Columnstore is everywhere; traditional row-store (b-tree) indexes barely exist. JSON storage & indexing inside SQL Server is much better, but it’s still preferable to use a document-store DB if you can. Hierarchical structures (not to be confused with graphs) are easily implemented and supported, without having to resort to old hacky models. And user-defined functions (all types) perform nearly on-par with stored procedures.
They’ve replaced sp_who and sp_who2 with the code from sp_WhoIsActive, and made SSMS Activity Monitor suck less & actually be semi-useful as a basic first-response monitor. Profiler was officially killed off, and XEvents has come into general widespread usage — largely because MS finally dedicated some hard-core dev time to improving its GUI & making it much easier to use. Native Intellisense finally works, and works well, for all but the most obscure/weird things, and is much less chatty in terms of network traffic to/from the server.
And finally. FINALLY. Each database has its own TempDB.
Wait for the insurance co. to send your copy of REG 481, “Salvage Vehicle Notice of Retention by Owner”. They submit this to the DMV for you as well — but it helps to have a copy on-hand when you go in.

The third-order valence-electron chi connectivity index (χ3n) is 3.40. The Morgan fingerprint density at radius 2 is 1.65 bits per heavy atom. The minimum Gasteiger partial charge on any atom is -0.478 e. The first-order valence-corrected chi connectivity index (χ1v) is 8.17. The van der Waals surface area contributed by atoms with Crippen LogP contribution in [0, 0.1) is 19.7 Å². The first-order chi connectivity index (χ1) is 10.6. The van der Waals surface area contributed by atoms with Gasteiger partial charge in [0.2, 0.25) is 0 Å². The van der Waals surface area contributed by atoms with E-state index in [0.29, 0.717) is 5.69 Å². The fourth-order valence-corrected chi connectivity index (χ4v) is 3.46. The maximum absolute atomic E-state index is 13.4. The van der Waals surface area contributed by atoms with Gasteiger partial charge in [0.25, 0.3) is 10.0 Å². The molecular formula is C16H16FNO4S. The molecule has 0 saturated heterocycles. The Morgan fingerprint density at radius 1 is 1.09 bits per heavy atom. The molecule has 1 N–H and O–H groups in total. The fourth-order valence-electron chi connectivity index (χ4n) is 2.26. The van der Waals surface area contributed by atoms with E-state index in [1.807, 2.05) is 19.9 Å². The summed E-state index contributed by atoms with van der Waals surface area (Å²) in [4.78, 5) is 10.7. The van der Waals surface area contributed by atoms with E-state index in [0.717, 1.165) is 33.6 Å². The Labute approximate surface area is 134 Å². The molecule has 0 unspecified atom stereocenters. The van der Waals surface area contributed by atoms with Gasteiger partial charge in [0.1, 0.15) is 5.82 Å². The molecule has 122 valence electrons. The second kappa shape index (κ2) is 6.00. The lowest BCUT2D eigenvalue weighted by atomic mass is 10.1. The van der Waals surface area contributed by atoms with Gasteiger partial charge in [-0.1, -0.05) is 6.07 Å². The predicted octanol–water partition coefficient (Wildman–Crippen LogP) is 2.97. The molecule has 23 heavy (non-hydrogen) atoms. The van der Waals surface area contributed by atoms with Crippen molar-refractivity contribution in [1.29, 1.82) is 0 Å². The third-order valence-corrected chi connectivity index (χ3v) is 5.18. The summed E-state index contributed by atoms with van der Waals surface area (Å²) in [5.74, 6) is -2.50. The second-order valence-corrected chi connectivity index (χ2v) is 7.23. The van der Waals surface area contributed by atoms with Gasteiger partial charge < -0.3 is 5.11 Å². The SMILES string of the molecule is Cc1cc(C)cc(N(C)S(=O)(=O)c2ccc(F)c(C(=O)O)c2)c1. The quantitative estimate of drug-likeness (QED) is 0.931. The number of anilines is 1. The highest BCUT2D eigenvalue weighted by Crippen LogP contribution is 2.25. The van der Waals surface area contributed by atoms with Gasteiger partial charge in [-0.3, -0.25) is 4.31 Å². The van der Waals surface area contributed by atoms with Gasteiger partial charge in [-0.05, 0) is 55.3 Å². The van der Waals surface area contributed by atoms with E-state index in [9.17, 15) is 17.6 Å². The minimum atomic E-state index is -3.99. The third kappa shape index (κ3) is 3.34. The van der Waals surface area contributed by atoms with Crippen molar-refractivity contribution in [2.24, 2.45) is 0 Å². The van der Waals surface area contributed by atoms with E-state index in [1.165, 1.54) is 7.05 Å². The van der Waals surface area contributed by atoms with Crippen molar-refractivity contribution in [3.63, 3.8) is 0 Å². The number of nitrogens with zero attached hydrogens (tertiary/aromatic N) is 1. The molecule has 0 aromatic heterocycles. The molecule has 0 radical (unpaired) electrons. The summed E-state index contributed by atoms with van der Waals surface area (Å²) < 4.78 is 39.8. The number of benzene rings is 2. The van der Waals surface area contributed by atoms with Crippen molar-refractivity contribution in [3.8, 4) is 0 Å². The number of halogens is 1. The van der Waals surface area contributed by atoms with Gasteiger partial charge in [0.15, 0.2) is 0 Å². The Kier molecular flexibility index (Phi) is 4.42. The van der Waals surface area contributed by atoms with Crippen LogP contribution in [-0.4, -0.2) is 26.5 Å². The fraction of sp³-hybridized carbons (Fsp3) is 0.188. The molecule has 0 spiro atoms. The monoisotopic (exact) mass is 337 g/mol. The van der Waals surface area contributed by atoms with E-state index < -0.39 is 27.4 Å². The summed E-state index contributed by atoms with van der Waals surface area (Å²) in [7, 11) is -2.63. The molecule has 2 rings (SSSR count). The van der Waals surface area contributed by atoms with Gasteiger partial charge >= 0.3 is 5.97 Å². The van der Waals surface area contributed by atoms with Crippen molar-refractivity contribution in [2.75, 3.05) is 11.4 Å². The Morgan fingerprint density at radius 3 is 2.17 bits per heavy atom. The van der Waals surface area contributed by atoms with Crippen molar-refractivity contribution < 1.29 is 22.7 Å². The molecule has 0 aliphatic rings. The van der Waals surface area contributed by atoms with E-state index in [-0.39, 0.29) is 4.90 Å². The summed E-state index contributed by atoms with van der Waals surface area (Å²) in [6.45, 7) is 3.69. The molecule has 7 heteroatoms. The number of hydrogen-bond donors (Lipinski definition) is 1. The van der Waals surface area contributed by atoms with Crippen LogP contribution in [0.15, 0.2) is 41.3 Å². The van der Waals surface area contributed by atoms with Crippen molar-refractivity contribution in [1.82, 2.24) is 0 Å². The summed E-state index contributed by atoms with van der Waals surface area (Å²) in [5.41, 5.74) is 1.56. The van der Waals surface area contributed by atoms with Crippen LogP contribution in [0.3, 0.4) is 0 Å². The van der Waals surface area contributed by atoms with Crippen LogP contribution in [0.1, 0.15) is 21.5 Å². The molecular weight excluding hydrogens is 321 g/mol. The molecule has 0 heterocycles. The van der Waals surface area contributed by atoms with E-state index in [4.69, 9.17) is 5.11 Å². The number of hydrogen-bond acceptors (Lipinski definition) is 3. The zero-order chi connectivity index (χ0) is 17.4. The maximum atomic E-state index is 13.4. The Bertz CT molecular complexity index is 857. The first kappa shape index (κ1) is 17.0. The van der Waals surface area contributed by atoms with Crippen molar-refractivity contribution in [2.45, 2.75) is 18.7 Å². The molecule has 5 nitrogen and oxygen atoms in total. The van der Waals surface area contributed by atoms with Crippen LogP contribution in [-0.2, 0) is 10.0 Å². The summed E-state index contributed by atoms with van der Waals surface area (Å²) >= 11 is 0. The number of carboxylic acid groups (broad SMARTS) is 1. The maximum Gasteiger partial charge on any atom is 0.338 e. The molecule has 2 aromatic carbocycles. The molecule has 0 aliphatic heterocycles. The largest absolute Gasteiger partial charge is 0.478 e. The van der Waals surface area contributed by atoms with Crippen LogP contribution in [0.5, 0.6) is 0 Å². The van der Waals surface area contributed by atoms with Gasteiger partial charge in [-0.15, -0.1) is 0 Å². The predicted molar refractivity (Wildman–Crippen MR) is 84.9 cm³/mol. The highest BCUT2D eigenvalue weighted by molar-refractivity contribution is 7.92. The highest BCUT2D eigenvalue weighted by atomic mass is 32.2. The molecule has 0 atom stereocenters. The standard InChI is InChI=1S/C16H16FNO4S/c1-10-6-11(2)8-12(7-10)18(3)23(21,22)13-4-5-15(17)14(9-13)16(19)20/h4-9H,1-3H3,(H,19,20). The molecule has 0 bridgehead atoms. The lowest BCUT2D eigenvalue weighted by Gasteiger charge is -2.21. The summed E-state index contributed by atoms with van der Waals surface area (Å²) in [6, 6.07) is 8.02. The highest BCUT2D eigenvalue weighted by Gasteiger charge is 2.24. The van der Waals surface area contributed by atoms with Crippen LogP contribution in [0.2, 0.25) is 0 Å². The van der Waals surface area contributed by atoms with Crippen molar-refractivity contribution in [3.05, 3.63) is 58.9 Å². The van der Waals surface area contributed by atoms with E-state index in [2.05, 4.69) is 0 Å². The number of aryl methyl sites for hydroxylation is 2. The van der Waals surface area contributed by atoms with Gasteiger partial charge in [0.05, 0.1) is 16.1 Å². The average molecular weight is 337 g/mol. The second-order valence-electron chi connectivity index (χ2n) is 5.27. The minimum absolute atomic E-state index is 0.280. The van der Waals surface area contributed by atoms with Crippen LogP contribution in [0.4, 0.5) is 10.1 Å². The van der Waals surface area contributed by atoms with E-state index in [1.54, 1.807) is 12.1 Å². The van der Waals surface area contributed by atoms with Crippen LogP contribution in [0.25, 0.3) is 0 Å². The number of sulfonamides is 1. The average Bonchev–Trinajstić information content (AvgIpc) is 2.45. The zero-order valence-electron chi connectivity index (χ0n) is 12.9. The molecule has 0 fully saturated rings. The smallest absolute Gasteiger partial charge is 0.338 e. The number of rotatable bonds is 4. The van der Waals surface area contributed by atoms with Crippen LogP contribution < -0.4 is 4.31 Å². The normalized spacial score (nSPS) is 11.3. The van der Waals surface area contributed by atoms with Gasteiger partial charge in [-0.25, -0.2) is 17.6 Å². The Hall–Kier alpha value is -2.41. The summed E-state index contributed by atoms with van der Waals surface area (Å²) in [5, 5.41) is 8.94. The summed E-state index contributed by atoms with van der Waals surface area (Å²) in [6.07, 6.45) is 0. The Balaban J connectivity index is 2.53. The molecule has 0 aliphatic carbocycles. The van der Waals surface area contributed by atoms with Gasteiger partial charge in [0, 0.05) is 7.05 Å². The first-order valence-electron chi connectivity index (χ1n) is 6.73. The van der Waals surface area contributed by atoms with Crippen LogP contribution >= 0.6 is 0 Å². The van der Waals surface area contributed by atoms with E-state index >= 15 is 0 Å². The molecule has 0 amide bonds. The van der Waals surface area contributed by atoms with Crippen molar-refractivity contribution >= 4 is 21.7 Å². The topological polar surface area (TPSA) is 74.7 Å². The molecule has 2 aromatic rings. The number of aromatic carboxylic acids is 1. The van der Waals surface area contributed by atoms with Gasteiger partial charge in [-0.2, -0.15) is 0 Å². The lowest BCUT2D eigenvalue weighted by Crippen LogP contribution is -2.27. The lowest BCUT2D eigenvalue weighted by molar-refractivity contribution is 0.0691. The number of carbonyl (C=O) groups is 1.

Get form REG 343, “Application for Title or Registration”. Fill out sections 1, 2, 4, and 9 (at least; others if applicable).
Get form REG 488c, “Application for Salvage Certificate or Nonrepairable Vehicle Certificate”. Fill out section 1 with your info (applicant) & your insurance co’s info.’
Make the DMV appointment. Bring all of the above. The receptionist will be impressed that you’ve made it this far. =)
Technically, the only things you actually need are the title & inspection certs. The DMV receptionist can give you all the rest, assuming they’ve gotten the insurance notice (481) on file. As I said, it doesn’t hurt to bring a copy. The receptionist can also help you if you’re unsure of what sections to fill on the forms.